The ancient island of Rhodes, the kállistin (best) of the Greek cities as historians like to call it, has long attracted the attention of the world due to its beautiful beaches, rich history and advanced civilization.
Rhodes was a city with philosophical and ritual schools, conservatories, markets, stadiums, harbours, and at least 3,000 statues.
The masterpiece of all though was the Colossus of Rhodes; a huge bronze statue, about 30 meters tall that portrayed the God of Sun, Helios. The construction of the Colossus lasted for 12 years, but the statue was later destroyed in 226 BC, because of an earthquake.
Most people today, only know the Colossus of Rhodes as one of the 7 Wonders of the Ancient World.
Some interesting lesser known facts about the magnificent statue are:
1) Its relation with the Statue of Liberty. Both monuments were built as symbols of freedom. The Statue of Liberty has been referred to as the “Modern Colossus” and is 34 meters tall. There is also a plaque inside the pedestal of Statue of Liberty that is inscribed with a sonnet called “The New Colossus, not like the brazen giant of Greek fame”.
2) There has been a debate among historians about whether the statue was standing with one foot on either side of the Rhodes’ harbour. Some have discounted this theory and believe that he stood in a more usual Greek statue pose, on one side of the harbour. If Colossus was built with its legs straddling the harbour, then the harbour would have had to been closed for 12 years for the initial construction, and then it would have been blocked for years when the statue fell.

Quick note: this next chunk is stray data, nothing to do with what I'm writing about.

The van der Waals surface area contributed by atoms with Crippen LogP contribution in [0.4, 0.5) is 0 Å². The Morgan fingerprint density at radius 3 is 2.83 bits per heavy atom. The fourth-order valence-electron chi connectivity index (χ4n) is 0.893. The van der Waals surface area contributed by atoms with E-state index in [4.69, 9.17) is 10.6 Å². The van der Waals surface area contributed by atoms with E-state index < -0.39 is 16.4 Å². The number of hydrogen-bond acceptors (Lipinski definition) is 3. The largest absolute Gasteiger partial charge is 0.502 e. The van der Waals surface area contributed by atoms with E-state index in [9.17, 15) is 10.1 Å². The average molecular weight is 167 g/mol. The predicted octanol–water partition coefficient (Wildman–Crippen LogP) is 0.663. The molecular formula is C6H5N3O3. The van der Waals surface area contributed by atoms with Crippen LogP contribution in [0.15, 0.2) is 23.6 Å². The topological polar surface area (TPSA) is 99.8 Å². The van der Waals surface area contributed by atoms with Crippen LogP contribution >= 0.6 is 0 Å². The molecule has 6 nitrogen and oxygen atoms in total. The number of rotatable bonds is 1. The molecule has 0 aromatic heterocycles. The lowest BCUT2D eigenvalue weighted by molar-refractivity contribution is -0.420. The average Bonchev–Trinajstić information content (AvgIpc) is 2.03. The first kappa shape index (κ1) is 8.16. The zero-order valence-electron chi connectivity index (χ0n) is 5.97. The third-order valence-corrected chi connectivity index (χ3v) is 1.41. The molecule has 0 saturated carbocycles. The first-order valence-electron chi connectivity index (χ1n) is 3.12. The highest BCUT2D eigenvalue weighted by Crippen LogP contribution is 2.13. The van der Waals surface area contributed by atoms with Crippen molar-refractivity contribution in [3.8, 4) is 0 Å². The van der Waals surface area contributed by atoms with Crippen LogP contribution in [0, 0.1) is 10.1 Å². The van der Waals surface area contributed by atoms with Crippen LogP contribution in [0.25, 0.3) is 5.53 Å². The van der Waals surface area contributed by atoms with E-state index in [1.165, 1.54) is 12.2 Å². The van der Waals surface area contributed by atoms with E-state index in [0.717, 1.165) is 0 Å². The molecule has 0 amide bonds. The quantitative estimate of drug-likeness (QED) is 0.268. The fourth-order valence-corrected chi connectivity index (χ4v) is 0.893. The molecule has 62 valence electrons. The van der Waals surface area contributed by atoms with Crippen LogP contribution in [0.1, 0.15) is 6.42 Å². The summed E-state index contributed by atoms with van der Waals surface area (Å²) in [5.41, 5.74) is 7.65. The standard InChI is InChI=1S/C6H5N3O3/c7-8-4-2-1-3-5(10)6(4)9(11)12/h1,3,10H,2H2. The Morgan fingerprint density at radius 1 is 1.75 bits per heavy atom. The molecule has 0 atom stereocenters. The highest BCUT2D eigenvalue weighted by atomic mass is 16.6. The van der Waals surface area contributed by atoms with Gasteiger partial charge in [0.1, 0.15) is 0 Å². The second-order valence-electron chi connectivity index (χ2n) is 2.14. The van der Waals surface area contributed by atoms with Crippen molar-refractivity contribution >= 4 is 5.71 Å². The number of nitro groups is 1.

3) The statue was actually built with an iron frame, and over this the Rhodians used carved and sculptured brass plates to create the outer structure of Helios.
4) The architect of the Colossus was Charles of Lindos; a student of the famous sculptor Lysippus, who had previously created a 19 meter tall statue of Zeus.
5) In the 7th century A.D., the Arabs conquered the Rhodians, dismantled the leftovers of the destroyed Colossus, and later sold it as scrap metal. It took approximately 900 camels to carry away all the scrap metal.
6) Finally, Ptolemy III, the king of Egypt, offered to pay for the Colossus’ reconstruction, but the Rhodians refused because they believed that Helios; being angered by the construction of the statue, was the one who caused the earthquake that destroyed it.